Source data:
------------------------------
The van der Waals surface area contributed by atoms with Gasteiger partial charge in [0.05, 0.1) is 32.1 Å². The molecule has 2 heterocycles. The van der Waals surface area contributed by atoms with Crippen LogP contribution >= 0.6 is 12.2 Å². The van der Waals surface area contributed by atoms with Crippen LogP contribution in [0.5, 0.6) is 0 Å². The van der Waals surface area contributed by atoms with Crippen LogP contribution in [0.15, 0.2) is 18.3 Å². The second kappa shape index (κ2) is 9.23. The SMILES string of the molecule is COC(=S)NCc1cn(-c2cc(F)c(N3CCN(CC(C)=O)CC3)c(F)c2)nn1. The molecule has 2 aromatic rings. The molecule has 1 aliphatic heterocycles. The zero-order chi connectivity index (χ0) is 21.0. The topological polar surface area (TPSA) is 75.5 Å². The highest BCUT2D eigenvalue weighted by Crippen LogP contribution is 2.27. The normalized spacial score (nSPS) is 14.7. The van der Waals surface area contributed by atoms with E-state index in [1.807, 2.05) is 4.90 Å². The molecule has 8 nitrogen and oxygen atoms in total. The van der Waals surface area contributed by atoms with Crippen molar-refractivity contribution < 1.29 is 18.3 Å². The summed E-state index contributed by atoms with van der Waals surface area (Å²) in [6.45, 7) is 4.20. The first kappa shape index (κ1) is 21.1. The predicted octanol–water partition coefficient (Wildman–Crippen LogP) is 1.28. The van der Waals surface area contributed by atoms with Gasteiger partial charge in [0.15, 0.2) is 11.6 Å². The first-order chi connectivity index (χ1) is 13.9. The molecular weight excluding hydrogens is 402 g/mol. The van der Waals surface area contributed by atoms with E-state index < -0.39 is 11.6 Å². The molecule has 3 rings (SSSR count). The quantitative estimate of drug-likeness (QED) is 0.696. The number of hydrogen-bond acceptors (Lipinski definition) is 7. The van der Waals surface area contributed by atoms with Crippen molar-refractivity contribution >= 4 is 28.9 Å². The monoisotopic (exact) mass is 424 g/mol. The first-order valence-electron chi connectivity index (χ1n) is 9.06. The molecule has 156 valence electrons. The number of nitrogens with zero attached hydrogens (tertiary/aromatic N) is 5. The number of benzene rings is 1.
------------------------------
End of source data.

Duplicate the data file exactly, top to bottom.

The van der Waals surface area contributed by atoms with Gasteiger partial charge in [0.05, 0.1) is 32.1 Å². The molecule has 2 heterocycles. The van der Waals surface area contributed by atoms with Crippen LogP contribution >= 0.6 is 12.2 Å². The van der Waals surface area contributed by atoms with Crippen LogP contribution in [0.5, 0.6) is 0 Å². The van der Waals surface area contributed by atoms with Crippen LogP contribution in [0.15, 0.2) is 18.3 Å². The second kappa shape index (κ2) is 9.23. The SMILES string of the molecule is COC(=S)NCc1cn(-c2cc(F)c(N3CCN(CC(C)=O)CC3)c(F)c2)nn1. The molecule has 2 aromatic rings. The molecule has 1 aliphatic heterocycles. The zero-order chi connectivity index (χ0) is 21.0. The topological polar surface area (TPSA) is 75.5 Å². The highest BCUT2D eigenvalue weighted by Crippen LogP contribution is 2.27. The normalized spacial score (nSPS) is 14.7. The van der Waals surface area contributed by atoms with E-state index in [1.807, 2.05) is 4.90 Å². The molecule has 8 nitrogen and oxygen atoms in total. The van der Waals surface area contributed by atoms with Crippen molar-refractivity contribution < 1.29 is 18.3 Å². The summed E-state index contributed by atoms with van der Waals surface area (Å²) in [6.45, 7) is 4.20. The first kappa shape index (κ1) is 21.1. The predicted octanol–water partition coefficient (Wildman–Crippen LogP) is 1.28. The van der Waals surface area contributed by atoms with Gasteiger partial charge in [0.15, 0.2) is 11.6 Å². The first-order chi connectivity index (χ1) is 13.9. The molecular weight excluding hydrogens is 402 g/mol. The van der Waals surface area contributed by atoms with E-state index < -0.39 is 11.6 Å². The molecule has 3 rings (SSSR count). The quantitative estimate of drug-likeness (QED) is 0.696. The number of hydrogen-bond acceptors (Lipinski definition) is 7. The van der Waals surface area contributed by atoms with Crippen molar-refractivity contribution >= 4 is 28.9 Å². The monoisotopic (exact) mass is 424 g/mol. The first-order valence-electron chi connectivity index (χ1n) is 9.06. The molecule has 156 valence electrons. The number of nitrogens with zero attached hydrogens (tertiary/aromatic N) is 5. The number of benzene rings is 1.